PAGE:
PTAC, VTAC or VRF: What’s ideal for you?

NATIONAL REPORT—With so many HVAC options in today’s market—including PTAC, VTAC and VRF—narrowing down the more common selections can help properties properly examine their heating and cooling solution needs.

“With the rising cost of construction materials and labor nationwide, there are few discussions in our industry that don’t center around cost,” said Blair D. Hildahl, COO/principal, Base4, a design-led architecture and engineering firm. “Upfront and installation costs are the primary concern when we are evaluating HVAC options.”

There are costs to consider beyond upfront costs. Using PTAC as an example, upfront costs are relatively inexpensive; however, this option tends to be the least efficient, meaning higher utility costs and increased replacement frequency for properties. In many markets, the costs associated with upgrading to a VRF system can be paid off in three years or less. This route can also provide a “much better overall guest experience” and further utility savings, he said.

Many hotel owners initially seek out the best HVAC system available; however, constrained budgets often restrict potential options. “Beyond initial system cost, it’s important to consider long-term expenses associated with operational (energy use) costs, ease of installation and maintenance, customer satisfaction, sound reduction and reliability,” Barry Bookout, director, lodging sales for Friedrich Air Conditioning Company, said.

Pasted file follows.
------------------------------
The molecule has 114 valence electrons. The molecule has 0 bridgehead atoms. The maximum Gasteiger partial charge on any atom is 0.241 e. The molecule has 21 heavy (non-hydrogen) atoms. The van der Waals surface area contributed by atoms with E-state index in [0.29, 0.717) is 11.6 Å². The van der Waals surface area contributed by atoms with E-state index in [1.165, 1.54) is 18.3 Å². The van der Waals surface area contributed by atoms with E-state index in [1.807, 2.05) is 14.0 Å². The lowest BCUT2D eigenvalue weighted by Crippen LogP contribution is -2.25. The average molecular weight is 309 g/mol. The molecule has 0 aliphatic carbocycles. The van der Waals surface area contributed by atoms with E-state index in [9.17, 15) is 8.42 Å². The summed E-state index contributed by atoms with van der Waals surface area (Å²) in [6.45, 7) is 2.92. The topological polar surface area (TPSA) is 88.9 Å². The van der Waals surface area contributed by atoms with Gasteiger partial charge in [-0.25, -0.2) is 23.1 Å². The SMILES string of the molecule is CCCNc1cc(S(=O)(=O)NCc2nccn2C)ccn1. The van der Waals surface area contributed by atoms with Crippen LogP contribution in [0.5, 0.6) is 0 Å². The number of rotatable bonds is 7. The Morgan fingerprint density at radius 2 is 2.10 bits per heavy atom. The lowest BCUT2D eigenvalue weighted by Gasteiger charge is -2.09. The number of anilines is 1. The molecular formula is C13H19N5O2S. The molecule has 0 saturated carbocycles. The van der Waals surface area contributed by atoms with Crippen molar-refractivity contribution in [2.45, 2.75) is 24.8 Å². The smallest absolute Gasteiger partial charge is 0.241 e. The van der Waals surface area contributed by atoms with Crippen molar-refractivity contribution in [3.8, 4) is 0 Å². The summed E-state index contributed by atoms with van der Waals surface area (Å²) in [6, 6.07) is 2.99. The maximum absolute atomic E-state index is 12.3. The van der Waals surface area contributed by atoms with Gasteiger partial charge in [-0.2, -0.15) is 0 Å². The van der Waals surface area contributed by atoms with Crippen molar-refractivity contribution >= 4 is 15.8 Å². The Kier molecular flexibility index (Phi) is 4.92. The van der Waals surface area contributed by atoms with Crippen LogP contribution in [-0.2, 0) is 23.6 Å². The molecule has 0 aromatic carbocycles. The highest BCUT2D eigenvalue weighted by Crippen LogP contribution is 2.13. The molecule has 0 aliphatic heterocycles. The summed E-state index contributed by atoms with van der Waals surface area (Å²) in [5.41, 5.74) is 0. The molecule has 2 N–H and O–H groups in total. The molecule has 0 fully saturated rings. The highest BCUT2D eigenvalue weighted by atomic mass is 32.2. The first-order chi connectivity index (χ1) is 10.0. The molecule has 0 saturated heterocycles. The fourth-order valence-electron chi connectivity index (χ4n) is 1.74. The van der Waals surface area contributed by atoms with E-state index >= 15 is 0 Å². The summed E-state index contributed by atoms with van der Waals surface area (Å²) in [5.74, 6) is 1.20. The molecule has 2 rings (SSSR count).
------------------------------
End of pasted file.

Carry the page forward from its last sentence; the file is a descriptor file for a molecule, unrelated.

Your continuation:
Douglas Mackemer, national director of parts, supplies and specialized equipment, Carrier Enterprise LLC, said it’s important to understand the property. Then, “it’s really a function of what they’re looking to invest,” he said. “Are they going to have the property for a long time, or are they building it to flip it? That really helps give some guidance as to the mechanical costs for the project.”

Blair Hildahl Base4

Cost isn’t the only area owners should examine. “The selection needs to be appropriate for the hotel flag, project location and guest profile,” Hildahl said. Hotel design plays a role in narrowing down HVAC system options as well, as does service level. Even room type can be a deciding factor for many properties.

Many limited-service properties choose PTACs for their ease of maintenance. “The PTAC chassis slides out of the wall sleeve to allow for fast, easier maintenance and servicing,” Bookout said. “Due to the plug-and-play nature of PTACs, they’re also a popular choice for the fast-growing modular segment.” Many properties keep extra units on premises, making it less likely rooms will have to be taken offline due to PTAC failures.

VTACs operate very similarly to PTACs, but are vertical and stored in a small closet in the corner of the guestroom. “We see these installations in suites or corner rooms with more space available to accommodate a larger HVAC installation,” said Brigitte Mader-Urschel, marketing manager of specialty air products at GE Appliances, a Haier Company. One VTAC unit can heat and cool multiple rooms.

VRF systems are more common at full-service properties, but do offer competitive pricing for other segments. “When an owner [looks at]more than just upfront cost, they will often find that VRF is a good fit,” Hildahl explained.

Bookout said, “VRF systems utilize variable speed technology with multiple inverter compressors to deliver unrivaled energy efficiency. The systems can be designed to precisely match the building’s cooling and heating demands.”  

Deciding on an HVAC system isn’t an easy task, but understanding the needs of the property will go a long way in ensuring the right choice is made. “Choosing the right HVAC system is crucial for guest comfort and property ratings,” Mader-Urschel said. HB

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